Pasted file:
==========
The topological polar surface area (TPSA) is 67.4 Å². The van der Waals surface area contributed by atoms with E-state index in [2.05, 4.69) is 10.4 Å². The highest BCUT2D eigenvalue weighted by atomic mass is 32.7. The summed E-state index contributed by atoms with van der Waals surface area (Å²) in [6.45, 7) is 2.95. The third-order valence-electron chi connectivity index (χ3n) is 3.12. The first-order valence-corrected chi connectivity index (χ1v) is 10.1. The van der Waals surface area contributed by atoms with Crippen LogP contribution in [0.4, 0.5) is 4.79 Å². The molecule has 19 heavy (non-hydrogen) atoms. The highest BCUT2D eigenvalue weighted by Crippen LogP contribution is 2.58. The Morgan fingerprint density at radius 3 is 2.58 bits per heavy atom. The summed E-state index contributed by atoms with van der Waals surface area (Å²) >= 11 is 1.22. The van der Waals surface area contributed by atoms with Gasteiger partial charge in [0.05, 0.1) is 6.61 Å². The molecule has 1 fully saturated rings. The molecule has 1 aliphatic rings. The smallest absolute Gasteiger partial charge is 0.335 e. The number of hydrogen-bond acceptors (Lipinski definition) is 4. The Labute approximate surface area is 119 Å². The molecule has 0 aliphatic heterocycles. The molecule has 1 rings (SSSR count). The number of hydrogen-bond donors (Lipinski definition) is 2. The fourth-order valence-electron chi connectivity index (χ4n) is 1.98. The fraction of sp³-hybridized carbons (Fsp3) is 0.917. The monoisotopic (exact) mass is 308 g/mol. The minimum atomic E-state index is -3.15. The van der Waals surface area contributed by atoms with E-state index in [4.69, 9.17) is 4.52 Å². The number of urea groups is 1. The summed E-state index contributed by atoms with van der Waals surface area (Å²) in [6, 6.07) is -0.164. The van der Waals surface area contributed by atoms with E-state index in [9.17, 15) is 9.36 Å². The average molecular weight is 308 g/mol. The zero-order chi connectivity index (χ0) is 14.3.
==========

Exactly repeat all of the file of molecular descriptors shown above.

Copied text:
The topological polar surface area (TPSA) is 67.4 Å². The van der Waals surface area contributed by atoms with E-state index in [2.05, 4.69) is 10.4 Å². The highest BCUT2D eigenvalue weighted by atomic mass is 32.7. The summed E-state index contributed by atoms with van der Waals surface area (Å²) in [6.45, 7) is 2.95. The third-order valence-electron chi connectivity index (χ3n) is 3.12. The first-order valence-corrected chi connectivity index (χ1v) is 10.1. The van der Waals surface area contributed by atoms with Crippen LogP contribution in [0.4, 0.5) is 4.79 Å². The molecule has 19 heavy (non-hydrogen) atoms. The highest BCUT2D eigenvalue weighted by Crippen LogP contribution is 2.58. The Morgan fingerprint density at radius 3 is 2.58 bits per heavy atom. The summed E-state index contributed by atoms with van der Waals surface area (Å²) >= 11 is 1.22. The van der Waals surface area contributed by atoms with Gasteiger partial charge in [0.05, 0.1) is 6.61 Å². The molecule has 1 fully saturated rings. The molecule has 1 aliphatic rings. The smallest absolute Gasteiger partial charge is 0.335 e. The number of hydrogen-bond acceptors (Lipinski definition) is 4. The Labute approximate surface area is 119 Å². The molecule has 0 aliphatic heterocycles. The molecule has 1 rings (SSSR count). The number of hydrogen-bond donors (Lipinski definition) is 2. The fourth-order valence-electron chi connectivity index (χ4n) is 1.98. The fraction of sp³-hybridized carbons (Fsp3) is 0.917. The monoisotopic (exact) mass is 308 g/mol. The minimum atomic E-state index is -3.15. The van der Waals surface area contributed by atoms with E-state index in [4.69, 9.17) is 4.52 Å². The number of urea groups is 1. The summed E-state index contributed by atoms with van der Waals surface area (Å²) in [6, 6.07) is -0.164. The van der Waals surface area contributed by atoms with E-state index in [9.17, 15) is 9.36 Å². The average molecular weight is 308 g/mol. The zero-order chi connectivity index (χ0) is 14.3.